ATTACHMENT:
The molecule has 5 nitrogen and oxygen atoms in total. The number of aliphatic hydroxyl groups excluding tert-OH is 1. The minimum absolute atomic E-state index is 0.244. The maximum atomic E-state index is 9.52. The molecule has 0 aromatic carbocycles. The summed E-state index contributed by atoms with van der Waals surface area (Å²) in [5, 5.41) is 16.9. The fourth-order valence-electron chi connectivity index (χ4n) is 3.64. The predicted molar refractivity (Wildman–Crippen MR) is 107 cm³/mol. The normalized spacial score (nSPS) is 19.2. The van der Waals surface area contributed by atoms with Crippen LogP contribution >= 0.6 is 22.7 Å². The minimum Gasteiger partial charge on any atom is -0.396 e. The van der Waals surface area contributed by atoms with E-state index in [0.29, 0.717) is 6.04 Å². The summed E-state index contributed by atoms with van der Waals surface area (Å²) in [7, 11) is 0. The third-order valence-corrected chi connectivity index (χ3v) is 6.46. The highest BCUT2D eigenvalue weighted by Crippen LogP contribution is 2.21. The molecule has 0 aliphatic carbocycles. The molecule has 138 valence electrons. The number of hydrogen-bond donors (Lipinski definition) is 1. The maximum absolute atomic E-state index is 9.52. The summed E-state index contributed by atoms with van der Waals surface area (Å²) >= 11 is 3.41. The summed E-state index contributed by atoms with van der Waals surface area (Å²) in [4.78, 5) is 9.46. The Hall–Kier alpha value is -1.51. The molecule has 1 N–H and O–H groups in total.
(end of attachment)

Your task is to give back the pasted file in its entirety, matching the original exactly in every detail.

The molecule has 5 nitrogen and oxygen atoms in total. The number of aliphatic hydroxyl groups excluding tert-OH is 1. The minimum absolute atomic E-state index is 0.244. The maximum atomic E-state index is 9.52. The molecule has 0 aromatic carbocycles. The summed E-state index contributed by atoms with van der Waals surface area (Å²) in [5, 5.41) is 16.9. The fourth-order valence-electron chi connectivity index (χ4n) is 3.64. The predicted molar refractivity (Wildman–Crippen MR) is 107 cm³/mol. The normalized spacial score (nSPS) is 19.2. The van der Waals surface area contributed by atoms with Crippen LogP contribution >= 0.6 is 22.7 Å². The minimum Gasteiger partial charge on any atom is -0.396 e. The van der Waals surface area contributed by atoms with E-state index in [0.29, 0.717) is 6.04 Å². The summed E-state index contributed by atoms with van der Waals surface area (Å²) in [7, 11) is 0. The third-order valence-corrected chi connectivity index (χ3v) is 6.46. The highest BCUT2D eigenvalue weighted by Crippen LogP contribution is 2.21. The molecule has 0 aliphatic carbocycles. The molecule has 138 valence electrons. The number of hydrogen-bond donors (Lipinski definition) is 1. The maximum absolute atomic E-state index is 9.52. The summed E-state index contributed by atoms with van der Waals surface area (Å²) >= 11 is 3.41. The summed E-state index contributed by atoms with van der Waals surface area (Å²) in [4.78, 5) is 9.46. The Hall–Kier alpha value is -1.51. The molecule has 1 N–H and O–H groups in total.